Sen and Fenix are terrifying for so many reasons. Sen is a player that has been part of the professional StarCraft scene forever. He was easily one of the best foreign Brood War players. His 2007 ZvZ win over Savior and TSL2 third place finish are a testament to that. In StarCraft 2, Sen has taken silver in three major tournaments, beating players like Machine and Tyler in the process. After knocking oGsVines out of the third GSL Open, Sen came inches from taking a game off NesTea, the previous season's champion who is renowned for his skill in ZvZ. No one questions Sen's skill in StarCraft – if he puts in the practice and focus. Sen will need both, because Fenix is one of the most well-rounded foreigners and more than familiar with how Sen plays. Fenix is also very skilled at multitasking. I expect him to use drops, harass, and double pronged attacks relentlessly to keep Sen behind economically. All of this will be especially effective on the new maps which are, given their size, very conducive to this kind of play.
Bracket Contest: Fenix's less than inspiring performance in Hanover, although against extremely skilled opponents, does not speak well of his current condition. I'm giving Sen the edge, in part because I consider his potential to be extremely high, but mostly due to his results. Sen might suffer greatly from harass, but I'm predicting him to weather the storm and emerge victorious.
Bracket Stat: Sen picked to win in 71% of brackets (2304 to 964).
Thorzain versus FruitDealer is as close as you can get to a real life, David versus Goliath story. FruitDealer is the hero Zerg, underdog champion of the first GSL who cut his teeth on Terran bones. He is one of the best players in the world and on TSL alone, FruitDealer has Alive, Clide, Puma, and Rain to practice with. For Thorzain, his match against FruitDealer is undoubtedly the most important of his gaming career. Until the TSL, Thorzain had eluded the European spotlight but steadily participated in tournaments and honed his skill against players like Adelscott, who he defeated to qualify for the TSL, Naama, and the formidable Nerchio. These are good players, to be sure, but also not of FruitDealer's calibre.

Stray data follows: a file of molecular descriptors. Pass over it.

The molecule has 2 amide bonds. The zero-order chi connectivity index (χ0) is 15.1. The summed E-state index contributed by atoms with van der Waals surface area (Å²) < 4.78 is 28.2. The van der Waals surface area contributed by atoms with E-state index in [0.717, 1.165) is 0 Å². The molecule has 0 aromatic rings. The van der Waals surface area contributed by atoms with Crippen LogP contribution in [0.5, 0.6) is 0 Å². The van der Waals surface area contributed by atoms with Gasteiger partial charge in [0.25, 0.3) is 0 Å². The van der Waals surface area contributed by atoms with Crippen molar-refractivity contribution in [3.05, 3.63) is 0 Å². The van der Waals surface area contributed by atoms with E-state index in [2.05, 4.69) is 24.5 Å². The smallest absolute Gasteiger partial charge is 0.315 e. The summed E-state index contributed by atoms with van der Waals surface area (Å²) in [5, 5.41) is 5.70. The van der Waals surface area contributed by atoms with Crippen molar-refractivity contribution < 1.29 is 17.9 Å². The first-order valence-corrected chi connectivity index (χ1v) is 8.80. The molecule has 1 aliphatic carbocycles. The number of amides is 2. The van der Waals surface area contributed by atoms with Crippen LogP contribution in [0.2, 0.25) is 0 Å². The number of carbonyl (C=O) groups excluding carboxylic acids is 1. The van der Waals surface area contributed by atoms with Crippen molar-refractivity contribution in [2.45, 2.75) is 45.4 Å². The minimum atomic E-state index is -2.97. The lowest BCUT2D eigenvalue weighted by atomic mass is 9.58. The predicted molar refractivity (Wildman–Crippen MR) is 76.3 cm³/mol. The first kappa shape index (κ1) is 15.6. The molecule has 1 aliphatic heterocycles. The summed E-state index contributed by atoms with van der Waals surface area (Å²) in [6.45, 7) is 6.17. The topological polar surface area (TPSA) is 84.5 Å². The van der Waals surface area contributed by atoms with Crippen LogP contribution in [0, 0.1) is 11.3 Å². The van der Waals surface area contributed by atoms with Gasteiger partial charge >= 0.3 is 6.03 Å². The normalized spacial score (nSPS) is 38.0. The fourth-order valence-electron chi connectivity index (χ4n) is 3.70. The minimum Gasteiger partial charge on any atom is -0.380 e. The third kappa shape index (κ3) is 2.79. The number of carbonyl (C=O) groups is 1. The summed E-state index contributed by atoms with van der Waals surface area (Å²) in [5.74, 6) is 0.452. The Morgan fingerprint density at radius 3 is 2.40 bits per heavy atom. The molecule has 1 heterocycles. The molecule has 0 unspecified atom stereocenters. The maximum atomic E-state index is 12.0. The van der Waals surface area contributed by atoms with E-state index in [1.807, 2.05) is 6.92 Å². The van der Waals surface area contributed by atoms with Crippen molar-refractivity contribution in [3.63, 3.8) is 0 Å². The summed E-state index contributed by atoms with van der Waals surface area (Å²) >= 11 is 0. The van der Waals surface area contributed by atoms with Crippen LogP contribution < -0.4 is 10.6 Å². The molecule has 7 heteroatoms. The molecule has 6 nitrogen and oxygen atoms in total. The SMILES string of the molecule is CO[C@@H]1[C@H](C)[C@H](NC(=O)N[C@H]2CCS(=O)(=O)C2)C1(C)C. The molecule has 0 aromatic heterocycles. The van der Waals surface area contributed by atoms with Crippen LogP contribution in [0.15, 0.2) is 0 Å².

While the matchup may look extremely lopsided, Thorzain does have a few very important factors in his favor. As Tyler pointed out in the bracket reveal, Thorzain has, completely, the element of surprise and a plethora of FruitDealer replays to analyze. FruitDealer has nothing. As Thorzain was preparing, like Boxer, FruitDealer was losing in the GSL. Only this past Tuesday he battled through his up/down matches in what must have been a nerve wracking experience. There is also the possibility that FruitDealer will underestimate Thorzain and try one of the ill-planned all-ins that knocked him out of the third GSL Open. In his qualifier interview, Thorzain admitted that he would have a hard time of it if he was matched against a Korean Zerg like NesTea. FruitDealer isn't far from that.
Bracket Contest: There is no getting around the strength of FruitDealer. I would not be surprised in the least if Thorzain is able to take a game, but I don't predict him to win this best of three. But if he does win, he will instantly become a hero and fan favorite. It will take a lot of skill to pull that off, but he has some serious motivation.
Bracket Stat: FruitDealer picked to win in 89% of brackets (2877 to 345).
Side note: I don't know why there slight inconsistencies in number of totals. A few brackets may have been incomplete at the time we ran a checker.
Opening day of the TSL is this Saturday. I know you will all be watching. If you have yet to enter the bracket contest, now is the time. Will the Koreans streak through uncontested, or will a hero be born? The best have gathered and the stage has been set. Experiencing the greatest StarCraft tournament to date is all that remains. Hopes, dreams, and champions. This is what the TSL is made of.